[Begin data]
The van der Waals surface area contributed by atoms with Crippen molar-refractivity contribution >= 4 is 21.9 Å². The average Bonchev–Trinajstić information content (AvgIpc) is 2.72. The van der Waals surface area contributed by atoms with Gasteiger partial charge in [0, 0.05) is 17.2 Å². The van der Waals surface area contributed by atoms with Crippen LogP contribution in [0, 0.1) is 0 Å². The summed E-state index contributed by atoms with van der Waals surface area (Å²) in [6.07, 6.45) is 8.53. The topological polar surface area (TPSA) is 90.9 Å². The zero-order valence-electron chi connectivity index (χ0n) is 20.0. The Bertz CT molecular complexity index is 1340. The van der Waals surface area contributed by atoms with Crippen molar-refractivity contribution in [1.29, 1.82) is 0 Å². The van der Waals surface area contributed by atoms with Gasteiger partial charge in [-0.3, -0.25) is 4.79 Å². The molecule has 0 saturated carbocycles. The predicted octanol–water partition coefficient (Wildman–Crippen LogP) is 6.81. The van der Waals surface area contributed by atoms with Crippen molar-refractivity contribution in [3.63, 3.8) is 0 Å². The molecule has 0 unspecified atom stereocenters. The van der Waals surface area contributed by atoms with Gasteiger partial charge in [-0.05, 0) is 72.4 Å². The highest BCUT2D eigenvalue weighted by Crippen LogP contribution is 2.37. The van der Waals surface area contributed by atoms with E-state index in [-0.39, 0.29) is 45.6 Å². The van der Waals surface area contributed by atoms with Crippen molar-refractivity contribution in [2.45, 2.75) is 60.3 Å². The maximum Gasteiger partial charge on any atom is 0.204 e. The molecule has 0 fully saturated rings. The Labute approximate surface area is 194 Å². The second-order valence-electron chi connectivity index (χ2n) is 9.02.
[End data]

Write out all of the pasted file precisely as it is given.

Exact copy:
The van der Waals surface area contributed by atoms with Crippen molar-refractivity contribution >= 4 is 21.9 Å². The average Bonchev–Trinajstić information content (AvgIpc) is 2.72. The van der Waals surface area contributed by atoms with Gasteiger partial charge in [0, 0.05) is 17.2 Å². The van der Waals surface area contributed by atoms with Crippen LogP contribution in [0, 0.1) is 0 Å². The summed E-state index contributed by atoms with van der Waals surface area (Å²) in [6.07, 6.45) is 8.53. The topological polar surface area (TPSA) is 90.9 Å². The zero-order valence-electron chi connectivity index (χ0n) is 20.0. The Bertz CT molecular complexity index is 1340. The van der Waals surface area contributed by atoms with Crippen molar-refractivity contribution in [1.29, 1.82) is 0 Å². The van der Waals surface area contributed by atoms with Gasteiger partial charge in [-0.3, -0.25) is 4.79 Å². The molecule has 0 saturated carbocycles. The predicted octanol–water partition coefficient (Wildman–Crippen LogP) is 6.81. The van der Waals surface area contributed by atoms with Crippen molar-refractivity contribution in [3.63, 3.8) is 0 Å². The molecule has 0 unspecified atom stereocenters. The van der Waals surface area contributed by atoms with Gasteiger partial charge in [-0.05, 0) is 72.4 Å². The highest BCUT2D eigenvalue weighted by Crippen LogP contribution is 2.37. The van der Waals surface area contributed by atoms with E-state index in [-0.39, 0.29) is 45.6 Å². The van der Waals surface area contributed by atoms with Crippen molar-refractivity contribution in [2.45, 2.75) is 60.3 Å². The maximum Gasteiger partial charge on any atom is 0.204 e. The molecule has 0 fully saturated rings. The Labute approximate surface area is 194 Å². The second-order valence-electron chi connectivity index (χ2n) is 9.02.